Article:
The fact that
FDI inflows do not always reflect investments in greenfield projects
is not without significance. Both foreign firms set up during the
years when FERA limited foreign shareholding to 40 per cent and Indian
companies established during the import substitution phase of Indian
industrialisation were created with the domestic market as their primary
targets. In the case of foreign firms, quantitative restrictions and
high tariffs forced those that could earlier service the Indian market
with exports from the parent or third-country subsidiaries to jump
tariff barriers and set up capacity within the domestic tariff area
in defence of existing markets. On the other hand, the large market
'opened up' to domestic entrepreneurs by protection, which
was expanding as a result of state investment and expenditure, provided
a major stimulus for the creation of new indigenous firms by Indian
industrialists to cater to the local market. Such protection also
ensured that profit margins on domestic sales exceeded that on exports,
encouraging firms to focus on production for the home market. The
government itself did little to counter this tendency generated in
part by its own actions.
of such firms was not merely because protection made the domestic
market the target for these investors. Foreign firms which either
invested in domestic capacity or licenced their technologies to domestic
firms, were not keen on encouraging competition from capacity created
in India in international markets being serviced by the parent firm
or its third-country subsidiaries. Firms in India were virtually straitjacketed
into servicing the large Indian market. The net result was that even
when the world market for manufactures was expanding quite rapidly
in the 1950s and 1960s, both foreign and domestic firms from India
were conspicuous by their absence in international markets.
Given the evolution
of these firms, it should be expected that any increase in the equity
stake of the foreign investors in existing joint ventures or purchase
of a share of equity by them in domestic firms does not automatically
change the orientation of the firm. This implies that if FDI inflows
in the wake of liberalisation are directed at enhancing foreign equity
in 'rupee companies' registered in India but controlled
by foreigners or into the acquisition of Indian companies occupying
a prominent place in the Indian market, the aim of the investor is
to benefit from the profits being earned by such firms in the Indian
market. As a result, in such cases FDI inflows need not be accompanied
by any substantial increase in exports, whether such investment leads
to the modernisation of domestic capacity or not. This fact counters
the presumption of many advocates of reform who argue that, in the
context of globalisation, FDI flows reflect the need of large international
firms to seek out the best locations for world market production,
resulting in a virtuous nexus between foreign direct investment and
This is not to
say that there is no change in the nature and operations of foreign
firms in a more liberalised context. Rather, since the relaxation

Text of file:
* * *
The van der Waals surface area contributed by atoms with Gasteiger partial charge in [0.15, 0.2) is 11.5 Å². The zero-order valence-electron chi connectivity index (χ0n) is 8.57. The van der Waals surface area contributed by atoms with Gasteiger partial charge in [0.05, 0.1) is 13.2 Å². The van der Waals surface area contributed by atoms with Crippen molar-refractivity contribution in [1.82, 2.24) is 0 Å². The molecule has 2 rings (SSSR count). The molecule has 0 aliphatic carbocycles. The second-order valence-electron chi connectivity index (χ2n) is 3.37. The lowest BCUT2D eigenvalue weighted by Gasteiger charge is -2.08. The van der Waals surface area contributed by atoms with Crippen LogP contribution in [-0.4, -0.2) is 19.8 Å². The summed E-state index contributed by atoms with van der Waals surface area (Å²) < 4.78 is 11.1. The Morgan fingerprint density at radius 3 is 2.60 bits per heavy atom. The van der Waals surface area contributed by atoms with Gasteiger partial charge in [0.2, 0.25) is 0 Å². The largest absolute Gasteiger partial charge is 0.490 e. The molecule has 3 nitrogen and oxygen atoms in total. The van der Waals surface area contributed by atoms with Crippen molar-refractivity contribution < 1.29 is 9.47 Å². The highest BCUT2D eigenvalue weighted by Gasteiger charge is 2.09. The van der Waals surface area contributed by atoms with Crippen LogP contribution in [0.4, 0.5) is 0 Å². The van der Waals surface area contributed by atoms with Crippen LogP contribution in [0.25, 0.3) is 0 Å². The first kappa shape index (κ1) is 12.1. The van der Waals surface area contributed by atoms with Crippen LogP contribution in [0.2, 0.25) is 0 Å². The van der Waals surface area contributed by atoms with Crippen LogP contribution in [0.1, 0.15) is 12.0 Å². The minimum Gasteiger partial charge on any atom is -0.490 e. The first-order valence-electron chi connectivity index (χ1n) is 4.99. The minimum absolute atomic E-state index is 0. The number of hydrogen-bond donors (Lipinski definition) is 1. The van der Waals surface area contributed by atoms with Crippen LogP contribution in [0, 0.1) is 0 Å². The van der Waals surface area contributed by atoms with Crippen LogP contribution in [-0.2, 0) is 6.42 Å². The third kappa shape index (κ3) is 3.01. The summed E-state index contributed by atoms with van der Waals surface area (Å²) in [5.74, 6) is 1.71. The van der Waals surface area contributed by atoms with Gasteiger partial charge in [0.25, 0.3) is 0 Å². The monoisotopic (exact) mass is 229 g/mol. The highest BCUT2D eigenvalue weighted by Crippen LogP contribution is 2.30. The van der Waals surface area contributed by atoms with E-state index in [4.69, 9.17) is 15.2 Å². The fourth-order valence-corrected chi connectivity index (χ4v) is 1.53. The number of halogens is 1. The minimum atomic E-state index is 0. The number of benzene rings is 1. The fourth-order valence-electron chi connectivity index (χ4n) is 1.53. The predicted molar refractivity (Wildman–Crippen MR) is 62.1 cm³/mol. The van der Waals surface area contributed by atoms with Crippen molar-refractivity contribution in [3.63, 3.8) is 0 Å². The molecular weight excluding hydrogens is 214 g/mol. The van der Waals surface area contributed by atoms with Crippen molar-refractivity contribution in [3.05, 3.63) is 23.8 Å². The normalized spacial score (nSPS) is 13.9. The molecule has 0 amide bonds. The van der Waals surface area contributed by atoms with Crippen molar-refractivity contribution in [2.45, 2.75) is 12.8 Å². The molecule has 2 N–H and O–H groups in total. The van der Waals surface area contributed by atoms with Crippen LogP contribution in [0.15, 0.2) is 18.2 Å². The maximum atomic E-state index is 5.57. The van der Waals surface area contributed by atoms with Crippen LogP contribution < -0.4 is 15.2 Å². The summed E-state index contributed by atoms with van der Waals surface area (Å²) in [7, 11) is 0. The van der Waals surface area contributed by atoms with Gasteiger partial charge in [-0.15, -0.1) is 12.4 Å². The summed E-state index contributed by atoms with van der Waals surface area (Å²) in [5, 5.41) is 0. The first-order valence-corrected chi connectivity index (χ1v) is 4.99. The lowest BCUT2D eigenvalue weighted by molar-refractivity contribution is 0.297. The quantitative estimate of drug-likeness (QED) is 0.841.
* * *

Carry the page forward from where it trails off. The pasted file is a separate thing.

of controls on FDI inflows under reform is accompanied by the liberalisation
of the rules governing the operation of foreign firms and is accompanied
by substantial trade liberalisation, we can expect two tendencies.
First, there could be greater expenditure of foreign exchange by these
firms on imported inputs. Second, there could be greater expenditure
of foreign exchange because of the larger payments on account of royalties
and technical fees and larger repatriation of profits as dividends
encouraged by the more liberalised environment.
The first of
these is most likely. To start with, foreign firms would seek to use
trade liberalisation and the liberalisation of regulations with regard
to use of international brand names, to cash in on the pent up demand
among the more well-to-do for a range of product innovations available
in the international market place, access to which was restricted
in the protectionist phase. Even if the market for this range of 'new'
products is small, they can be 'manufactured' and sold in
the domestic market with relatively small investments at the penultimate
stages of production, based on imported intermediates and components.
restrictions on imports can encourage the practice of 'transfer
pricing' or imports from the parent or a third country subsidiary
located in a tax-haven at inflated prices, so that profits are 'transferred'
to firms in low tax locations. This obviously implies that the foreign
exchange cost of domestic production is inflated further.
the tendency to extract larger payments in the form of more 'open'
transfers such as royalties and technical fees, the operations of
foreign firms can for these reasons result in a significant drain
of foreign exchange. To the extent that these tendencies are associated
with investments focused on exploiting the domestic market, where
the market shares of domestic producers are either bought out or eroded
by competition from internationally known brands, there would be little
by way of enhanced foreign exchange earnings to neutralise their adverse
balance of payments consequences. In the even, the net balance of
payments impact of FDI inflows can be negative.